Rosario Dawson on Explicit Ills

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Her edgy performances and stunning exotic looks have made Rosario Dawson one of Hollywood’s hottest actresses. She has become a top leading lady on the silver screen and her variety in projects demonstrates her diverse talents which have sparked the attention of a wide audience.

Dawson’s latest project, Explicit Ills, is an indie film about drugs, poverty and survival. She plays a single mom who struggles to care for her child with the limited amount of resources she has.

Q: Where does your personal taste lie between indie films and the more mainstream studio movies?

Rosario Dawson: It’s hard because obviously I love “Batman.” One of my favorite independent films is “Reservoir Dogs.” I loved the storytelling in that. I love that it wasn’t the whole gimmick of big explosions. It was much more intimate and focused on the actors. The story kept revealing itself all along the way – going backwards and forwards and makes you think and keep with it. I love anything that makes you feel like you’re in a room with a bunch of strangers in the dark listening to sound come out speakers with light flickering in front of you. When you get caught up in movie magic that’s a great, great thing. There’s many different ways to do that, but I think that’s one of the reasons why people will go and see a movie together because there’s an energy that comes from it. When you’re surprised, shocked, laughing at the same time, scared at the same time – finding yourself crying and you know nothing is actually happening to you, but you feel in love with these people I think that’s really magically. I feel independent film in particular has a really great way of doing that specifically because they don’t necessarily have all the resources so they just have to be as raw as possible. When that sticks with you it makes a big impact and that’s always something I’m blown away by. I’m happy to try to do every time with first time director who convinces me that’s what the experience is going to be. I’m always like, “Yeah let’s go for it!” It’s well worth attempting. It’s what keep me sane and honest. It’s where I started with “Kids” so I’ll always go back there, but it’s good to have the explosions when you can do them too. It’s hard to pick which is the best.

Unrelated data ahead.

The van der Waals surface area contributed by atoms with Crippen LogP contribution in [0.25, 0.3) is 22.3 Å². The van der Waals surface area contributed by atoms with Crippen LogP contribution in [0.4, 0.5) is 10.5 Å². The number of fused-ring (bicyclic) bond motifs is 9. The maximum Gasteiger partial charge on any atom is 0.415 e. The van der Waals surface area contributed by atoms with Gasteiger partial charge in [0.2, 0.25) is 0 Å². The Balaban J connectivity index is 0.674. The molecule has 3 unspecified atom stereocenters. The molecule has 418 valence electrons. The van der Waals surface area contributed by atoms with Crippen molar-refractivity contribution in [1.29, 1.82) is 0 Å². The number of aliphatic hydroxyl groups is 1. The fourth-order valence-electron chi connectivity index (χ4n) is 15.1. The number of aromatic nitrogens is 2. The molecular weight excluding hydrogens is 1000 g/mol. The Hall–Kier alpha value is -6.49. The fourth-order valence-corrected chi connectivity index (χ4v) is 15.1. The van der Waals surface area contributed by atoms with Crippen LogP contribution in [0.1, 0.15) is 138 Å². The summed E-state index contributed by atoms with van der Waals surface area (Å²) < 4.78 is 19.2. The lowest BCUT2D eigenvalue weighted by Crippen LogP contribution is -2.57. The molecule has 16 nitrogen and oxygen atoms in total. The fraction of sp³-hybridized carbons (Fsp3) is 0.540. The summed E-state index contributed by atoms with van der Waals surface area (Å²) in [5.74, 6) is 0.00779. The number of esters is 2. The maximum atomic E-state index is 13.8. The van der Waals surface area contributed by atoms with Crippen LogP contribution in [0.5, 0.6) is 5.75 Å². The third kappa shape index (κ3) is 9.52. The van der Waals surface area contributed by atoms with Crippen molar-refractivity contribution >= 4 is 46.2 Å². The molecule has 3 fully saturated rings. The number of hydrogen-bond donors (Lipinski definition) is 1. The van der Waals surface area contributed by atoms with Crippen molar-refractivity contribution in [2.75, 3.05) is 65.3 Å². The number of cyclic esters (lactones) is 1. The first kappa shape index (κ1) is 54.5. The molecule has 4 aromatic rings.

Q: Talk about the title of the film and what it means to you.

Dawson: For me it’s very Philly. It’s very graffiti. To me, it’s very hip hop. It’s full on. It’s what we love about the whole history of graffiti coming out was it was this opportunity for people who normally don’t have a voice in our public to be able to express themselves. It’s definitely altered a lot over the years but it kind of feels old school to me. I love that because we’re going into Philadelphia and we’re seeing all of these dilapidated buildings – these people whose stories normally don’t get told. I thought it was a really brilliant way to let people know – especially people who may not normally see this movie that this was for them. That this is their actual story and that it wasn’t going to be compromised in any way, shape or form. “Explicit Ills” may be kind of a strange thing for people. “What is that?” But it actually really made sense for the movie. It’s provocative. It’s sexy and smart. It’s what’s going on in our times right now. I think it’s amazing because it’s changed that title. It’s gotten even more profound I think because of the economic crisis that we’re going through. [Writer/director] Mark [Webber] is someone who grew up being homeless and at a certain point lived in a car with his mom. He’s walked in marches and has been an advocate for anti-poverty. When he wrote this it’s one of the reasons I really wanted to do it. We connected on this on a personal level. I having grown up in a squat on the lower east side, I got how powerful our mothers were in our lives. Being activists was an inheriting part of our beings. The understanding that we’ve always grown up with that most people are a paycheck away from being homeless is now a reality that a lot people understand. Much bigger than they ever have before and that makes this movie even more important to be out more than ever which is shocking. Even when it played at CineVegas and South by Southwest people are already saying they think about the movie differently just because the key words now are so much more vernacular in our news. It’s such more of a present issue than people had thought before, but he knew that and that’s what’s so great because that’s been a present issue for a lot of people for a long time. It’s just now finally become popular for people to talk about.